16 June 2021, The Tablet

Synodal way has 'birth defect' says top cardinal

Synodal way has 'birth defect' says top cardinal

Cardinal Walter Kasper, who is concerned about the synodal way in Germany, is close to Pope Francis.
Eric Vandeville/Abaca

Serious concerns about the synodal way in Germany have been raised by one of the Catholic Church’s most senior and respected cardinals.

Cardinal Walter Kasper, president emeritus of the Pontifical Council for Promoting Christian Unity, has said he is  “very worried” about the synodal way and criticised it as ill-conceived and divisive.

Kasper, 88, who is close to Pope Francis said: “I have not yet given up hope that the prayers of many faithful Catholics will help to steer the synodal way in Germany on Catholic tracks.”

He said in the interview with the Passauer Bistumsblatt, the weekly newspaper of the Diocese of Passau, that the synodal way’s organisers should have paid greater attention to Pope Francis’ 2019 letter to the German Church.

In the letter, the Pope warned German Catholics not to succumb to a particular “temptation”. He wrote: “At the basis of this temptation, there is the belief that the best response to the many problems and shortcomings that exist is to reorganise things, change them and ‘put them back together’ to …  make ecclesial life easier by adapting it to the current logic or that of a particular group.”

Kasper asked: “Why did the Synodal Way not take Pope Francis’ letter more seriously and, as befits a synod, consider the critical questions in the light of the Gospel?”

He went on to suggest that some topics that had received most attention had no chance of receiving majority assent either in the bishops’ conference or more widely.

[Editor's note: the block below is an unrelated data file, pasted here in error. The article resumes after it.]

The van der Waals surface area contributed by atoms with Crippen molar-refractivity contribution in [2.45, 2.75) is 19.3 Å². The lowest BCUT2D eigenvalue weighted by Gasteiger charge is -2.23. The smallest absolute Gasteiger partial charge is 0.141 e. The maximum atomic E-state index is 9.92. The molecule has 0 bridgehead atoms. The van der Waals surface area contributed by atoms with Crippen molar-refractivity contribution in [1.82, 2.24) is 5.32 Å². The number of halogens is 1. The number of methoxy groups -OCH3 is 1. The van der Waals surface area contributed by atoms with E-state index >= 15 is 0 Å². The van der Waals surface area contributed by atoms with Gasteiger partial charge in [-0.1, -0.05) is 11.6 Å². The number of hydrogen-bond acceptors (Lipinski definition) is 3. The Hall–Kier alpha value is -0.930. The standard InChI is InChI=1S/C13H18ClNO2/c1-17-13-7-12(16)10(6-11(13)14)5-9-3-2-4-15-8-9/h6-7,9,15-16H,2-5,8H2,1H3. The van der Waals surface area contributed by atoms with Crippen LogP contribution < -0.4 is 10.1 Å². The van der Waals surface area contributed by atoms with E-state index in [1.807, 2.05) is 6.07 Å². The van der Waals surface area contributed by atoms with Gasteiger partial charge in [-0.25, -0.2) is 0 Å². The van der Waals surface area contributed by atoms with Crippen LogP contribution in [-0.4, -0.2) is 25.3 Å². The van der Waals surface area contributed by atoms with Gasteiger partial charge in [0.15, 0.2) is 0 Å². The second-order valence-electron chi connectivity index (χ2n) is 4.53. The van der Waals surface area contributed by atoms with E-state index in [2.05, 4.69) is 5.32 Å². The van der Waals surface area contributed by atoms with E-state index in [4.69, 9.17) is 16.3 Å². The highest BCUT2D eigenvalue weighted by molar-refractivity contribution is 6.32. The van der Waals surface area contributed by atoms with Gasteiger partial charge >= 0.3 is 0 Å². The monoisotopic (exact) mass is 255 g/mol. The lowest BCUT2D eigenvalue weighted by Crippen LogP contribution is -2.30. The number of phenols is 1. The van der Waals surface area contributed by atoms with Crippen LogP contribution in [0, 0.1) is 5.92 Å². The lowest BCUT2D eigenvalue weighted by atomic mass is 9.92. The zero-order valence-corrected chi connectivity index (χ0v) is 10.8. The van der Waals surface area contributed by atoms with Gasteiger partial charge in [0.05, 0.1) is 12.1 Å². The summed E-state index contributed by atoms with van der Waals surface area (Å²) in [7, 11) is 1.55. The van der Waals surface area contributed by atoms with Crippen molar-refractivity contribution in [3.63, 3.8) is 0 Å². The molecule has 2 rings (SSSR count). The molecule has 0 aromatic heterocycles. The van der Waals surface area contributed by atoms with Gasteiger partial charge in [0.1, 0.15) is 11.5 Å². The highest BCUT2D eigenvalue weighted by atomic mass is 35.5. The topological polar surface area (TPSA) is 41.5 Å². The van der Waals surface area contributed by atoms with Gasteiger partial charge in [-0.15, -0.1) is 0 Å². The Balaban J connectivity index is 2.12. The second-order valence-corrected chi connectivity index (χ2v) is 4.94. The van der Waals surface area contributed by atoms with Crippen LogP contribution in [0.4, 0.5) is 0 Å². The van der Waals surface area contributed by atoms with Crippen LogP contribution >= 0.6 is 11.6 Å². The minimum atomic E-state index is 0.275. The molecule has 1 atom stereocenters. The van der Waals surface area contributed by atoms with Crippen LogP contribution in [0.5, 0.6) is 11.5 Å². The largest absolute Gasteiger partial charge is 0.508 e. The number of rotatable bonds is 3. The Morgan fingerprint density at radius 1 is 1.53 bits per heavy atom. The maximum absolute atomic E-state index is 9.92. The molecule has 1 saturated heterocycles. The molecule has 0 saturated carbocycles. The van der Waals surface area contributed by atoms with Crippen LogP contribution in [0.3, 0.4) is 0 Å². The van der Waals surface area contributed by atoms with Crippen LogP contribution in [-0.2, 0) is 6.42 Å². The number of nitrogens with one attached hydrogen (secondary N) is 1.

“It is beyond my imagination,” he said, “that demands such as the abolition of celibacy and the ordination of women to the priesthood could eventually find the two-thirds majority of the bishops’ conference or command consensus in the universal Church.” 

For this reason, he was concerned about the amount of publicity the German synodal process was receiving. “It truly does not give a good public image,” he claimed. “I am very worried, but I am cautious about making a final overall judgement.”

Nevertheless, in his most sweeping criticism, Kasper said the German synodal process was ill-conceived from the start. It had a “birth defect”, he said. “It is neither a synod nor a mere dialogue process. Initially it is a process of dialogue, then the bishops’ conference has the floor and, finally, as far as the universal Church demands are concerned, it is the Pope's turn.”

As there was obvious disagreement among the German bishops, it was hard to see how any “common denominator” could be found, he said.

Kasper served as president of the Pontifical Council for Promoting Christian Unity from 2001 to 2010. 

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